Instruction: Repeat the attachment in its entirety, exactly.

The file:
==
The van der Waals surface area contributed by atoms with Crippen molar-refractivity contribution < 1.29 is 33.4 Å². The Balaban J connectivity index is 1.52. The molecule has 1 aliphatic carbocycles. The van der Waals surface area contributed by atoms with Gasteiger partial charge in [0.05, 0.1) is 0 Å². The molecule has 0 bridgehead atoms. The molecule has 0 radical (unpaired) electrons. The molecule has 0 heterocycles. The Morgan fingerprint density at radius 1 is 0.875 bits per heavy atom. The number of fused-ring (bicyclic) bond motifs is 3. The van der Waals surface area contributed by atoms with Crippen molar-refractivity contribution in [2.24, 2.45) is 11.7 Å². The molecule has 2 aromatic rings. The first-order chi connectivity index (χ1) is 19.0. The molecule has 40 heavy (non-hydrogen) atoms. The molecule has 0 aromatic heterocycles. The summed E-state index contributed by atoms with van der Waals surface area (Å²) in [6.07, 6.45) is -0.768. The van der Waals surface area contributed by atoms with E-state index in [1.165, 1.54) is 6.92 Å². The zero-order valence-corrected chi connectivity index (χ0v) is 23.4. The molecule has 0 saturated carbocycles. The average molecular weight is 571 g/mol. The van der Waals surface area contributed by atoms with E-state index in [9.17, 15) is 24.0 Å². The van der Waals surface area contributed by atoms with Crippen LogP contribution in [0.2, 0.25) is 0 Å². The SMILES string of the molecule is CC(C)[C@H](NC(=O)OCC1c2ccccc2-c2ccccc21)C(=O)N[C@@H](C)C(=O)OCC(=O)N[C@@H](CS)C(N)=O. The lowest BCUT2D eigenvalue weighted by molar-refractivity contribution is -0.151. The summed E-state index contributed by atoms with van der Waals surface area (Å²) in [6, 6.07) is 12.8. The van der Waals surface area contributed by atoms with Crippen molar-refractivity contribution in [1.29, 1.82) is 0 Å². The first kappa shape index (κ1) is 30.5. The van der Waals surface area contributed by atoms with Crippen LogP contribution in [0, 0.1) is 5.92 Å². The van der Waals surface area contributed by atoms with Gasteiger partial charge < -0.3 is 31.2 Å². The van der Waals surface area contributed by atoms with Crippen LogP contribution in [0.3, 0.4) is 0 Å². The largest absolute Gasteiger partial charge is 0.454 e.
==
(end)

The van der Waals surface area contributed by atoms with Crippen molar-refractivity contribution < 1.29 is 33.4 Å². The Balaban J connectivity index is 1.52. The molecule has 1 aliphatic carbocycles. The van der Waals surface area contributed by atoms with Gasteiger partial charge in [0.05, 0.1) is 0 Å². The molecule has 0 bridgehead atoms. The molecule has 0 radical (unpaired) electrons. The molecule has 0 heterocycles. The Morgan fingerprint density at radius 1 is 0.875 bits per heavy atom. The number of fused-ring (bicyclic) bond motifs is 3. The van der Waals surface area contributed by atoms with Crippen molar-refractivity contribution in [2.24, 2.45) is 11.7 Å². The molecule has 2 aromatic rings. The first-order chi connectivity index (χ1) is 19.0. The molecule has 40 heavy (non-hydrogen) atoms. The molecule has 0 aromatic heterocycles. The summed E-state index contributed by atoms with van der Waals surface area (Å²) in [6.07, 6.45) is -0.768. The van der Waals surface area contributed by atoms with E-state index in [1.165, 1.54) is 6.92 Å². The zero-order valence-corrected chi connectivity index (χ0v) is 23.4. The molecule has 0 saturated carbocycles. The average molecular weight is 571 g/mol. The van der Waals surface area contributed by atoms with E-state index in [9.17, 15) is 24.0 Å². The van der Waals surface area contributed by atoms with Crippen LogP contribution in [0.2, 0.25) is 0 Å². The SMILES string of the molecule is CC(C)[C@H](NC(=O)OCC1c2ccccc2-c2ccccc21)C(=O)N[C@@H](C)C(=O)OCC(=O)N[C@@H](CS)C(N)=O. The lowest BCUT2D eigenvalue weighted by molar-refractivity contribution is -0.151. The summed E-state index contributed by atoms with van der Waals surface area (Å²) in [6, 6.07) is 12.8. The van der Waals surface area contributed by atoms with Crippen molar-refractivity contribution in [1.29, 1.82) is 0 Å². The first kappa shape index (κ1) is 30.5. The van der Waals surface area contributed by atoms with Crippen LogP contribution in [0, 0.1) is 5.92 Å². The van der Waals surface area contributed by atoms with Gasteiger partial charge < -0.3 is 31.2 Å². The van der Waals surface area contributed by atoms with Crippen LogP contribution in [0.3, 0.4) is 0 Å². The largest absolute Gasteiger partial charge is 0.454 e.